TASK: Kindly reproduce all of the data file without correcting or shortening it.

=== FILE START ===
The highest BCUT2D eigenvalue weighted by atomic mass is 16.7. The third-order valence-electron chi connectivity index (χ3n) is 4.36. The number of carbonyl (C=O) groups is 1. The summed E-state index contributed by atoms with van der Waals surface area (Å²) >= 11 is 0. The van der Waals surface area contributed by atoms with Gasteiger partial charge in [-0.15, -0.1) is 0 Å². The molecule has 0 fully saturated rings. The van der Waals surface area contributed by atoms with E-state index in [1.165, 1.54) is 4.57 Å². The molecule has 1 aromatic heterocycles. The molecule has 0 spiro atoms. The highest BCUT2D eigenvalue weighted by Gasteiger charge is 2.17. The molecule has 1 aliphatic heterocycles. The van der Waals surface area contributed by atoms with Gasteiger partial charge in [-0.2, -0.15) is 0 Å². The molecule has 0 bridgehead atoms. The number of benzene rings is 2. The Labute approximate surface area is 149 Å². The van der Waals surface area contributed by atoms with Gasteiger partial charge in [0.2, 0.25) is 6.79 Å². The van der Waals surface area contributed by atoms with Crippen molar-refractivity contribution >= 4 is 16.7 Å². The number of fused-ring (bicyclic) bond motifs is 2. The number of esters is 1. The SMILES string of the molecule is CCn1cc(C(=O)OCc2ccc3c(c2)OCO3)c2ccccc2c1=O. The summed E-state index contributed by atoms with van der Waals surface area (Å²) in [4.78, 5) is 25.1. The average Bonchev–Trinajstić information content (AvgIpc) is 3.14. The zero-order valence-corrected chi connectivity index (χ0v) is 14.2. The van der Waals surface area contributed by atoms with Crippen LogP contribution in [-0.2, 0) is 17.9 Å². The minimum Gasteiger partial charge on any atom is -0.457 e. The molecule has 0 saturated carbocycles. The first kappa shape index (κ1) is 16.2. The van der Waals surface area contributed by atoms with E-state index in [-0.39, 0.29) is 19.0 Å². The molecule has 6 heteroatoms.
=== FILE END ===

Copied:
The highest BCUT2D eigenvalue weighted by atomic mass is 16.7. The third-order valence-electron chi connectivity index (χ3n) is 4.36. The number of carbonyl (C=O) groups is 1. The summed E-state index contributed by atoms with van der Waals surface area (Å²) >= 11 is 0. The van der Waals surface area contributed by atoms with Gasteiger partial charge in [-0.15, -0.1) is 0 Å². The molecule has 0 fully saturated rings. The van der Waals surface area contributed by atoms with E-state index in [1.165, 1.54) is 4.57 Å². The molecule has 1 aromatic heterocycles. The molecule has 0 spiro atoms. The highest BCUT2D eigenvalue weighted by Gasteiger charge is 2.17. The molecule has 1 aliphatic heterocycles. The van der Waals surface area contributed by atoms with Gasteiger partial charge in [-0.2, -0.15) is 0 Å². The molecule has 0 bridgehead atoms. The number of benzene rings is 2. The Labute approximate surface area is 149 Å². The van der Waals surface area contributed by atoms with Gasteiger partial charge in [0.2, 0.25) is 6.79 Å². The van der Waals surface area contributed by atoms with Crippen molar-refractivity contribution >= 4 is 16.7 Å². The number of fused-ring (bicyclic) bond motifs is 2. The number of esters is 1. The SMILES string of the molecule is CCn1cc(C(=O)OCc2ccc3c(c2)OCO3)c2ccccc2c1=O. The summed E-state index contributed by atoms with van der Waals surface area (Å²) in [4.78, 5) is 25.1. The average Bonchev–Trinajstić information content (AvgIpc) is 3.14. The zero-order valence-corrected chi connectivity index (χ0v) is 14.2. The van der Waals surface area contributed by atoms with Crippen LogP contribution in [-0.2, 0) is 17.9 Å². The minimum Gasteiger partial charge on any atom is -0.457 e. The molecule has 0 saturated carbocycles. The first kappa shape index (κ1) is 16.2. The van der Waals surface area contributed by atoms with E-state index in [-0.39, 0.29) is 19.0 Å². The molecule has 6 heteroatoms.